Editorial Feature

How is Chemical Vapor Deposition Used to Create Thin Films for Semiconductors?

Article updated on 27/03/2020

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Chemical Vapor Deposition (CVD) is a well-known technique in the nanofabrication space known for being able to take a vaporized reactant and deposit it onto a surface to form a thin film. There are many thin films and nanomaterials which can be fabricated using CVD, with the most notable being graphene. While graphene is the most widely known product of CVD, it can also be used to create thin film semiconductor materials, which is discussed in this article.

The use of semiconductors is growing around the world and they are now a staple material in some technologies—for example, solar cells—and their need is only going to grow as technology further advances. Many of the semiconductor materials that were first used were quite bulky, but as technology has started to become smaller and smaller, more advanced fabrication methods are being devised to make semiconductor thin films that can be utilized in these technologies, rather than bulkier semiconductor materials.

What is Chemical Vapor Deposition (CVD)?

To understand how CVD can be used to create specific thin films, then it is best to first discuss what CVD is and how it works from a general perspective. CVD is known as a bottom-up nanofabrication technique as it builds a material from scratch, atom by atom by depositing and reacting the atoms on a surface (often a metal foil). CVD is a technique that typically uses a lot of heat during its process, but it is known to be quicker than many other nanofabrication techniques.

There are many different variations, often in how the reactants are dissociated into a gas, but CVD is always performed under a vacuum. The process starts by feeding the reactants into the reactor before vaporizing them into a gas. This is often done using high temperatures or by a plasma (but other methods are used as well), and the way in which the heating or plasma formation is performed is the usual differentiator between the techniques. The atoms in the gas are then fed into the reaction chamber by an inert carrier gas where they are deposited onto the substrate present in the reaction chamber. The vaporized atoms then react and decompose on the surface of the substrate which creates a chemically bonded thin film on top of the substrate. The by-products of the reaction are then desorbed from the surface of the substrate and removed from the reactor.

Applying CVD to Semiconductor Thin Films

Now, CVD is useful for many monoatomic materials—such as graphene which is only made of carbon—but it can get more complex when it comes to semiconductor materials as they often contain either multiple metal atoms or metals with nitrogen atoms. The one example which is simpler is silicon, which is one of the earliest semiconductor materials known, and silicon thin films can be produced in a CVD reactor system from silane (SiH4). Silicon dioxide can also be produced by reacting the silane in the presence of oxygen.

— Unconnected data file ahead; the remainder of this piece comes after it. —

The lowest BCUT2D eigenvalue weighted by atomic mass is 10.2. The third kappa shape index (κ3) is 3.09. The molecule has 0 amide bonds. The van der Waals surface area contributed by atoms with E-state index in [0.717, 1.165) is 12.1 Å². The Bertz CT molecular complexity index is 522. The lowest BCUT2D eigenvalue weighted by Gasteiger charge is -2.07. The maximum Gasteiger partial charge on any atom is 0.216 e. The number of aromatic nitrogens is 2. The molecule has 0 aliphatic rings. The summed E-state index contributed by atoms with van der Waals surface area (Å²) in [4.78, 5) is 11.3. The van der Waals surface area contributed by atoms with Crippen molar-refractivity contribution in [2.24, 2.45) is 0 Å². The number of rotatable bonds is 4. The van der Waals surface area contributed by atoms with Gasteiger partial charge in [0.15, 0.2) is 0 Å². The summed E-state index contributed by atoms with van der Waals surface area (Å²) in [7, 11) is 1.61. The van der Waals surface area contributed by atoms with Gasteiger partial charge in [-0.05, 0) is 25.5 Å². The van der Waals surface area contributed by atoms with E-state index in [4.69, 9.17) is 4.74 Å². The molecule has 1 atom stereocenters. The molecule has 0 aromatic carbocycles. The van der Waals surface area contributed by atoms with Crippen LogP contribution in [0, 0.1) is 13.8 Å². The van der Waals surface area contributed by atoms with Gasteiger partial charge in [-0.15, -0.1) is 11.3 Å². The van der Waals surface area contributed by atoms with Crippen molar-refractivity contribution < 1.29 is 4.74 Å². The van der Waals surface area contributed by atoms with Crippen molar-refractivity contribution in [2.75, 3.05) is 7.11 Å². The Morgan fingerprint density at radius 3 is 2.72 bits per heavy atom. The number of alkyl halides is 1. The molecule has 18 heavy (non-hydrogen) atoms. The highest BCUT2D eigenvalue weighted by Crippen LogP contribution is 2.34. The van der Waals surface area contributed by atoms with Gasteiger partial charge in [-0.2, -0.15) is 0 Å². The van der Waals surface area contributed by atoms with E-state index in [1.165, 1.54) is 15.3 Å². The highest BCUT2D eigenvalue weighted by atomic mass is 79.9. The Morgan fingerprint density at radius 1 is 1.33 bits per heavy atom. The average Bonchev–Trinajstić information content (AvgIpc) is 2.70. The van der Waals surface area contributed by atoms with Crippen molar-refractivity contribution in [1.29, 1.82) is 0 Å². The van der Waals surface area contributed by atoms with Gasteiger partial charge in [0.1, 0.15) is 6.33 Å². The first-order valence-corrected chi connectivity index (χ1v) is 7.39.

Now, if you want to create more complex semiconductor thin films—such as gallium arsenide (GaAS) or gallium nitride (GaN)—then metalorganic CVD (MOCVD) is often used. It has now established itself as a way of growing complex crystalline layers on to a semiconducting wafer and has become one of the most popular methods for fabricating III-V semiconductor materials. MOCVD is similar to conventional CVD and can be used to grow a number of layers of top of each other with varying compositions. The epitaxial layer growth of the layers is often controlled via the reactants for each layer alongside the fabrication conditions.

Like many other CVD techniques, MOCVD is an extension and adapted version of CVD which uses highly pure heated gas flows (often hydrogen) into the reaction chamber. The main difference between MOCVD and other techniques is how the reactants are introduced, as they are often introduced via a bubbler. The bubbler works by passing the carrier gas through a heated metalorganic liquid, where the carrier gas picks up some of the metalorganic vapor atoms and transports them to the reaction chamber.

The key driver of MOCVD is that it can be used to deposit extra layers on top of a semiconducting wafer. The ability to create crystalline layers on top of the substrate is due to the reactions that occur between the organometallic atoms and hydride atoms that are involved in the reaction, as the layers which are created provide a surface to promote epitaxial growth where other layers can be bonded on top.


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Liam Critchley

Written by

Liam Critchley

Liam Critchley is a writer and journalist who specializes in Chemistry and Nanotechnology, with a MChem in Chemistry and Nanotechnology and M.Sc. Research in Chemical Engineering.


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